Do You Withdraw into Yourself When You Feel Fear? Choose Connection

Do You Withdraw into Yourself When You Feel Fear? Choose ConnectionDo you withdraw into yourself when you feel fear? And does that lead you toward choosing isolation rather than risking failure, disappointment, or more pain?

I want you to know that you’re not alone. At the same time, I think you know that you’re not making the best choice for your well being and happiness. There’s so much more that’s possible for you. I believe you know this too.

Don’t let the mental chatter take control and keep you in isolation. Allowing that to happen will stop your creative action in its tracks.

From both my personal and professional experience, I know that withdrawing into stuckness simply doesn’t feel good. It’s time to declare enoughness and stay in positive motion.

Don’t get me wrong. I’m a huge proponent of self-care, alone time, and pulling back so you can refuel your energy tank. Taking quiet time for personal reflection, to process information, and to tap into your intuition is a must. What I’m talking about in this post is different.

It’s a withdrawing into yourself that no longer feels positive and motivating.

It’s a withdrawing into isolation that keeps you feeling lonely and stuck.

It’s a withdrawing into a negative state of being where negative thoughts, self-criticism and doubt can stifle the light out of you and make you question your self-worth.

It’s a dark and frustrating place. And that’s the place that I’m urging you to avoid.

If you have a natural tendency to withdraw into yourself and shrink away, here are some tips to help:


  • Give yourself a timeline: Like starting a diet, it doesn’t usually help to create a rigid and abrupt all-or-nothing scenario if you want to be successful. So give yourself permission to pull away from the outside world for one day. Focus on self-care if possible: positivity, nurturance, beauty, nature, light, sleep. Then shift back into inspired action.
  • Get an accountability partner: Knowing that you can count on someone to help nudge you back into creative action can make such a difference. When you pay for this through coaching support, it makes it all that more likely that you’ll take it seriously and rise to the occasion (versus having a friend or partner check in on you – let’s face it, they’re a bit easier to say ‘no’ to – ask my husband who agreed to be my fitness coach!).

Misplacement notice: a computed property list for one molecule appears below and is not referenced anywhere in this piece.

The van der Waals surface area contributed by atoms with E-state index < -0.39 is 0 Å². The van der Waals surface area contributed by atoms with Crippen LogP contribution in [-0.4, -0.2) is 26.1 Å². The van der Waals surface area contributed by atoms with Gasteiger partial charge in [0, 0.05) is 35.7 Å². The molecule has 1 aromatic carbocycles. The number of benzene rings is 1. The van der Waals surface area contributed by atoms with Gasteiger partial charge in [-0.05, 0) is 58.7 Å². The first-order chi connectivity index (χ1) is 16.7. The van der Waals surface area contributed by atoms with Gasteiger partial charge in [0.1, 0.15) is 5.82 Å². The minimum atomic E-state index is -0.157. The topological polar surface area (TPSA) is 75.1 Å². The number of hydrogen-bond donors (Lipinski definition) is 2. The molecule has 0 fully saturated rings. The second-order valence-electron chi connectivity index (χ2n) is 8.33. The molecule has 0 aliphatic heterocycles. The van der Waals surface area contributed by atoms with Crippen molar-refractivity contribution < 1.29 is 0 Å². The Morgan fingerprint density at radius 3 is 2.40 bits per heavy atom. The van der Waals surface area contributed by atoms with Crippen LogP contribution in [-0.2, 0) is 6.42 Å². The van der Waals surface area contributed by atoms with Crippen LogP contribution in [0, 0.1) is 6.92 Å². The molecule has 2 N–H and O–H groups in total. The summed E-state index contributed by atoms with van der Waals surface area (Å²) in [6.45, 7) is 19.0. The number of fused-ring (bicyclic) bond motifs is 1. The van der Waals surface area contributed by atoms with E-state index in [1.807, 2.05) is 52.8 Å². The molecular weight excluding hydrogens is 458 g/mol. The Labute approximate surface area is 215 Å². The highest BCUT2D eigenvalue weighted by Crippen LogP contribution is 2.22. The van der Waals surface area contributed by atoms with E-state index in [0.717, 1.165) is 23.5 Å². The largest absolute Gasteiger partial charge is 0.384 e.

• Learn to look at fear differently: Once you understand and accept that fear is a part of the natural creative process, you no longer have to take it so personally (by assigning personal blame or identifying something within yourself that is lacking). Fear just IS. Look at it as an invitation for expansion and growth. Not to overstate it, but the support of a trusted coach can help you address these mindset issues so you can feel more in charge of your success and happiness.
  • Know when it’s time to reach out for more professional support: If you feel that your withdrawal and isolation is a more serious life challenge for you – or you feel that you may be in a crisis situation – please reach out to a physician, qualified mental health professional, or mental health service in your community. Don’t suffer in silence. Find help. Do it now.

As an introvert, I understand the inclination to withdraw into yourself when the pressure is on, or when facing change. I understand the inclination to rely on ourselves to figure it out; to work through it on our own. I understand withdrawing into mental chatter and overthinking.

And I understand that there are times when that inclination no longer serves our best interests. If this is one of those times, I invite you to reach out and choose connection.

If it feels like a fit, I invite you to do that by working with me.

Choose connection (not withdrawal and isolation) and get unstuck from your mental chatter. Don’t let more time and opportunity pass you by.